The Department

Australian Agency for International Development (AusAID) The Agency

AusAID is an administratively autonomous agency within the Foreign Affairs and Trade portfolio. It works in close consultation with DFAT and other government departments. While all staff have a role in AusAID’s operation and performance, final responsibility for the Agency rests with the Director General, who reports directly to the Minister for Foreign Affairs on all aspects of aid policy and operations. The Director General is responsible to the Secretary of DFAT for the administration of AusAID and is a member of the DFAT Executive.

AusAID is structured around two divisions and a separate Program Quality Group (Figure 3: Organisational Structure Divisional Structure as at 30 June 1998). In addition, 60 AusAID officers were assigned to 24 Australian posts overseas (Appendix 2). AusAID also maintains state offices in New South Wales, Queensland, South Australia, Victoria and Western Australia (Appendix 16).

Organisational Change

In February, the Director General released Changing AusAID, outlining the results of the 1997 Corporate Review of the Agency. Changing AusAID, charted a new course for the Agency.

It produced a clear statement of AusAID’s core business and the values and practices central to conducting this core business; specified the changes required to bring about a more effective and professional organisation; and specified a new structure and new governance arrangements for AusAID.

AusAID adopted the new organisational structure in January (Figure 3: Organisational Structure Divisional Structure as at 30 June 1998). The new structure directly aligned the organisation with the Government’s aid priorities articulated in Better Aid for a Better Future, bringing together AusAID’s policy development and program delivery functions. It also enhanced the focus on program quality and performance information, including separating the quality assurance and advising functions from program delivery; this change increased transparency and quality.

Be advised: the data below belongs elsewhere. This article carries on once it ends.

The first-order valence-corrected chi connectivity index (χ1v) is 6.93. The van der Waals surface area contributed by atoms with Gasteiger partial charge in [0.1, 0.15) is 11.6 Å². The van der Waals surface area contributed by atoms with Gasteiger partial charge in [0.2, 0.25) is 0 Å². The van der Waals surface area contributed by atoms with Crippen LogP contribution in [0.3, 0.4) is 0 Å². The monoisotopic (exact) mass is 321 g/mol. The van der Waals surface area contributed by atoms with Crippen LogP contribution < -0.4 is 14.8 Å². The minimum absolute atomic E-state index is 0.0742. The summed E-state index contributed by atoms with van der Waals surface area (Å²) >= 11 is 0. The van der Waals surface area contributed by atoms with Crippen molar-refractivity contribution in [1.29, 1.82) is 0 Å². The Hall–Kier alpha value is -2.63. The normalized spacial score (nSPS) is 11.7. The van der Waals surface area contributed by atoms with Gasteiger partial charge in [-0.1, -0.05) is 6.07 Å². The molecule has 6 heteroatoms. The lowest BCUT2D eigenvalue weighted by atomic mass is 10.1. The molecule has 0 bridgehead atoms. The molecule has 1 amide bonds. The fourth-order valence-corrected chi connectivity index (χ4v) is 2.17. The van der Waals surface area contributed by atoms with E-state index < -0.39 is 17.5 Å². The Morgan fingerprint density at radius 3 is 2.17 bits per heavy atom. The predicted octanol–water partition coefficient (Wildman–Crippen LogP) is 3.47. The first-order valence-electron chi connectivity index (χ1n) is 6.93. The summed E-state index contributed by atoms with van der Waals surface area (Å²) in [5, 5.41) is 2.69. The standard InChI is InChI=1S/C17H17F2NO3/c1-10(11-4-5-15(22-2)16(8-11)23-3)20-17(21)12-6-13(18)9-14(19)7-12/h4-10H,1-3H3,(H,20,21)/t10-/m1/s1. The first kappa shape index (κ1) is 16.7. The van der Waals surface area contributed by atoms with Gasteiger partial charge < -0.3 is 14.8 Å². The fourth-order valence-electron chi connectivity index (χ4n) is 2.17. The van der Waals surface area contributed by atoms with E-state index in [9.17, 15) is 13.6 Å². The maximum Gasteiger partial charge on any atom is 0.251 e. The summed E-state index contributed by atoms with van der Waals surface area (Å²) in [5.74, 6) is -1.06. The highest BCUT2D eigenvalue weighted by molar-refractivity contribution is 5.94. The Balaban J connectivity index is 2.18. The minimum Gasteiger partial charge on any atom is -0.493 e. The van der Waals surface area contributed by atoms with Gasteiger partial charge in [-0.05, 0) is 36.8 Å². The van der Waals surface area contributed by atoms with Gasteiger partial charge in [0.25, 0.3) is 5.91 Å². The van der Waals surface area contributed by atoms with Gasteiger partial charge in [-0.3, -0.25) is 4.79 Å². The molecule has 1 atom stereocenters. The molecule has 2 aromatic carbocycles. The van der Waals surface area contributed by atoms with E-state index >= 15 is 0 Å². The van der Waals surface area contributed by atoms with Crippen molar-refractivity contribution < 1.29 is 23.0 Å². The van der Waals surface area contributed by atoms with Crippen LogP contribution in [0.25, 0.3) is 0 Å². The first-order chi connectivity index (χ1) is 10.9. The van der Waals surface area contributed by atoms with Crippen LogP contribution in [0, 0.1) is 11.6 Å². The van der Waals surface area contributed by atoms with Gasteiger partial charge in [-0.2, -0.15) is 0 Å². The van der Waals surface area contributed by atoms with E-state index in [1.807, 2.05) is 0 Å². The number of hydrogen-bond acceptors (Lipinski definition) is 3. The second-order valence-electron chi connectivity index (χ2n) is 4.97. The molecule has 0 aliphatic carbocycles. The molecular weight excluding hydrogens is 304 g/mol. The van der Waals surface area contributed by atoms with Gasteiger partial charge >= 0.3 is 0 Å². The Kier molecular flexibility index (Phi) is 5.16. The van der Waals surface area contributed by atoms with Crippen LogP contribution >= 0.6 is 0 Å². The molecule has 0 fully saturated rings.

Three executive committees were formed to assist the Director General and Executive to sharpen the focus on change and improvement across the Agency and throughout the program:

  • the Country Strategies Committee is responsible for the strategic direction of AusAID’s country operations and the ongoing evolution of the country strategies approach as the basis of the development and delivery of the aid program
  • the Program Quality Committee is responsible for assessing, monitoring and improving activity, project and program quality across the aid program. This committee sits separately as the Agency’s Audit Committee
  • the Corporate Change and Development Committee provides a strategic focus for management and organisational issues within the Agency.

The Minister for Foreign Affairs established an Aid Advisory Council to provide independent advice and new ideas on aid issues to the Minister and Parliamentary Secretary (Appendix 13). AusAID provides the secretariat for this council.

APS Reform: AusAID Responses

Workplace Relations

Introduction of the Workplace Relations Act 1996 devolved responsibility for determining conditions of employment to individual agencies. In response, AusAID management and staff negotiated a Certified Agreement covering all aspects of pay and conditions for non-SES AusAID employees. The Certified Agreement will improve productivity by providing more flexible working arrangements, emphasising performance and significantly streamlining personnel administration practices. The agreement will be implemented early in the next review period. In addition, negotiations began on Australian Workplace Agreements for SES employees.

The Agency developed and issued a new employee participation policy in May. The policy provides a formal framework for participative decision making, consultation and information sharing. The policy recognises that employee participation is essential in developing effective changes in organising work as well as being integral to dealing with industrial relations issues, such as staff development and training, occupational health and safety, and technological change. Under the policy, consultation takes place at a number of levels ranging from section and branch meetings, individual performance planning and review mechanisms to the more formal settings the National Liaison Group and the Consultative Council provide.

Financial Management and Accountability Act 1997